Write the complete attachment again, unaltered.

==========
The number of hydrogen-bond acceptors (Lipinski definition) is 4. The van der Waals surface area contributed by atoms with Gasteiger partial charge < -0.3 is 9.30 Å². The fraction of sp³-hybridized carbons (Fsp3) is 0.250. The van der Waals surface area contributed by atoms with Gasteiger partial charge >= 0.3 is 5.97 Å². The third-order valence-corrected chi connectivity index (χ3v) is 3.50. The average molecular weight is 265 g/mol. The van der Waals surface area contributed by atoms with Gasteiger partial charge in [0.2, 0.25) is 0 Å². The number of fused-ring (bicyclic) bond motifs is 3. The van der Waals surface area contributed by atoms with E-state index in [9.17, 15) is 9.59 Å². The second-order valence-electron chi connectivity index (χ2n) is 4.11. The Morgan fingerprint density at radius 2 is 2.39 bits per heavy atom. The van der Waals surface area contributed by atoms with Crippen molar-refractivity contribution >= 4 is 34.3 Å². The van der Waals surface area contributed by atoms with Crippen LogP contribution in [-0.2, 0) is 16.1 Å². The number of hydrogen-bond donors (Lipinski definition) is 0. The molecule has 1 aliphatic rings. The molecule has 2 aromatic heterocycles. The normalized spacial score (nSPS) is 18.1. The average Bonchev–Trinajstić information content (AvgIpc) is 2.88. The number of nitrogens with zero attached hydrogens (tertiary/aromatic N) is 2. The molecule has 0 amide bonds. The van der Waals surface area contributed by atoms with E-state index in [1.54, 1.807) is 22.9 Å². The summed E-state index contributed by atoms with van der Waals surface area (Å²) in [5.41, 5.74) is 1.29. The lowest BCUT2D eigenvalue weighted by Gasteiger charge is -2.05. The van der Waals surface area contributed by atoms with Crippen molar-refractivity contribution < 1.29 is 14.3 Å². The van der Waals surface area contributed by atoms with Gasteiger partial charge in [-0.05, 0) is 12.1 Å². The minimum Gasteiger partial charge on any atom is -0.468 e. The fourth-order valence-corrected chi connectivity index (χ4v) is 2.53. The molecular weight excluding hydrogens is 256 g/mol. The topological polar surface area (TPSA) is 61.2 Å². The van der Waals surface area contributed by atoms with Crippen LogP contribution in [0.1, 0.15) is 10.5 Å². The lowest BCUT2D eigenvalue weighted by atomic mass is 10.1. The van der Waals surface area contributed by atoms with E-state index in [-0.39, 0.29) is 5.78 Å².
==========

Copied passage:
The number of hydrogen-bond acceptors (Lipinski definition) is 4. The van der Waals surface area contributed by atoms with Gasteiger partial charge < -0.3 is 9.30 Å². The fraction of sp³-hybridized carbons (Fsp3) is 0.250. The van der Waals surface area contributed by atoms with Gasteiger partial charge >= 0.3 is 5.97 Å². The third-order valence-corrected chi connectivity index (χ3v) is 3.50. The average molecular weight is 265 g/mol. The van der Waals surface area contributed by atoms with Gasteiger partial charge in [0.2, 0.25) is 0 Å². The number of fused-ring (bicyclic) bond motifs is 3. The van der Waals surface area contributed by atoms with E-state index in [9.17, 15) is 9.59 Å². The second-order valence-electron chi connectivity index (χ2n) is 4.11. The Morgan fingerprint density at radius 2 is 2.39 bits per heavy atom. The van der Waals surface area contributed by atoms with Crippen molar-refractivity contribution >= 4 is 34.3 Å². The van der Waals surface area contributed by atoms with Crippen LogP contribution in [-0.2, 0) is 16.1 Å². The number of hydrogen-bond donors (Lipinski definition) is 0. The molecule has 1 aliphatic rings. The molecule has 2 aromatic heterocycles. The normalized spacial score (nSPS) is 18.1. The average Bonchev–Trinajstić information content (AvgIpc) is 2.88. The number of nitrogens with zero attached hydrogens (tertiary/aromatic N) is 2. The molecule has 0 amide bonds. The van der Waals surface area contributed by atoms with E-state index in [1.54, 1.807) is 22.9 Å². The summed E-state index contributed by atoms with van der Waals surface area (Å²) in [5.41, 5.74) is 1.29. The lowest BCUT2D eigenvalue weighted by Gasteiger charge is -2.05. The van der Waals surface area contributed by atoms with Crippen molar-refractivity contribution < 1.29 is 14.3 Å². The van der Waals surface area contributed by atoms with Gasteiger partial charge in [-0.05, 0) is 12.1 Å². The minimum Gasteiger partial charge on any atom is -0.468 e. The fourth-order valence-corrected chi connectivity index (χ4v) is 2.53. The molecular weight excluding hydrogens is 256 g/mol. The topological polar surface area (TPSA) is 61.2 Å². The van der Waals surface area contributed by atoms with Crippen LogP contribution in [0.1, 0.15) is 10.5 Å². The lowest BCUT2D eigenvalue weighted by atomic mass is 10.1. The van der Waals surface area contributed by atoms with E-state index in [-0.39, 0.29) is 5.78 Å².